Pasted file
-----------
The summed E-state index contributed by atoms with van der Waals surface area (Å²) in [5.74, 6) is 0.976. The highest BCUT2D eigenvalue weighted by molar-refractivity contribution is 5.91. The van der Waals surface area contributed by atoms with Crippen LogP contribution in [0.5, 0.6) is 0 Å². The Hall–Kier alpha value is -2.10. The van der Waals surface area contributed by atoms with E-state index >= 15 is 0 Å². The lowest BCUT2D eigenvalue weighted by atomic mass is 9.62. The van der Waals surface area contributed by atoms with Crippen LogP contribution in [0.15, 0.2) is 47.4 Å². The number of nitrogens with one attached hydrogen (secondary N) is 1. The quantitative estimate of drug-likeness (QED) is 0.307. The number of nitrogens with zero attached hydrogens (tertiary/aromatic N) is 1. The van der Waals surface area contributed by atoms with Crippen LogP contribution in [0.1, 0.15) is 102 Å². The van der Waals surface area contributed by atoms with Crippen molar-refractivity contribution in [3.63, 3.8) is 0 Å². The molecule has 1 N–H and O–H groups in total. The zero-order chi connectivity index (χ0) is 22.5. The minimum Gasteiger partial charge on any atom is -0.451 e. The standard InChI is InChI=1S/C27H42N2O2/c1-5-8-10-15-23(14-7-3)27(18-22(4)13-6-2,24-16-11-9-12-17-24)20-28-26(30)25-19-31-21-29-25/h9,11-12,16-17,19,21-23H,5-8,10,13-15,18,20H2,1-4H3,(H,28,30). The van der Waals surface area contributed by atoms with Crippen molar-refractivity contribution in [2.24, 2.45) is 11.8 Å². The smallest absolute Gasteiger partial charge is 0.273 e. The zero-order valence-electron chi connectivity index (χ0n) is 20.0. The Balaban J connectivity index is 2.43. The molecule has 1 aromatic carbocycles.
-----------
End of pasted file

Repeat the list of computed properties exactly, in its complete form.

The summed E-state index contributed by atoms with van der Waals surface area (Å²) in [5.74, 6) is 0.976. The highest BCUT2D eigenvalue weighted by molar-refractivity contribution is 5.91. The van der Waals surface area contributed by atoms with Crippen LogP contribution in [0.5, 0.6) is 0 Å². The Hall–Kier alpha value is -2.10. The van der Waals surface area contributed by atoms with E-state index >= 15 is 0 Å². The lowest BCUT2D eigenvalue weighted by atomic mass is 9.62. The van der Waals surface area contributed by atoms with Crippen LogP contribution in [0.15, 0.2) is 47.4 Å². The number of nitrogens with one attached hydrogen (secondary N) is 1. The quantitative estimate of drug-likeness (QED) is 0.307. The number of nitrogens with zero attached hydrogens (tertiary/aromatic N) is 1. The van der Waals surface area contributed by atoms with Crippen LogP contribution in [0.1, 0.15) is 102 Å². The van der Waals surface area contributed by atoms with Crippen molar-refractivity contribution in [3.63, 3.8) is 0 Å². The molecule has 1 N–H and O–H groups in total. The zero-order chi connectivity index (χ0) is 22.5. The minimum Gasteiger partial charge on any atom is -0.451 e. The standard InChI is InChI=1S/C27H42N2O2/c1-5-8-10-15-23(14-7-3)27(18-22(4)13-6-2,24-16-11-9-12-17-24)20-28-26(30)25-19-31-21-29-25/h9,11-12,16-17,19,21-23H,5-8,10,13-15,18,20H2,1-4H3,(H,28,30). The van der Waals surface area contributed by atoms with Crippen molar-refractivity contribution in [2.24, 2.45) is 11.8 Å². The smallest absolute Gasteiger partial charge is 0.273 e. The zero-order valence-electron chi connectivity index (χ0n) is 20.0. The Balaban J connectivity index is 2.43. The molecule has 1 aromatic carbocycles.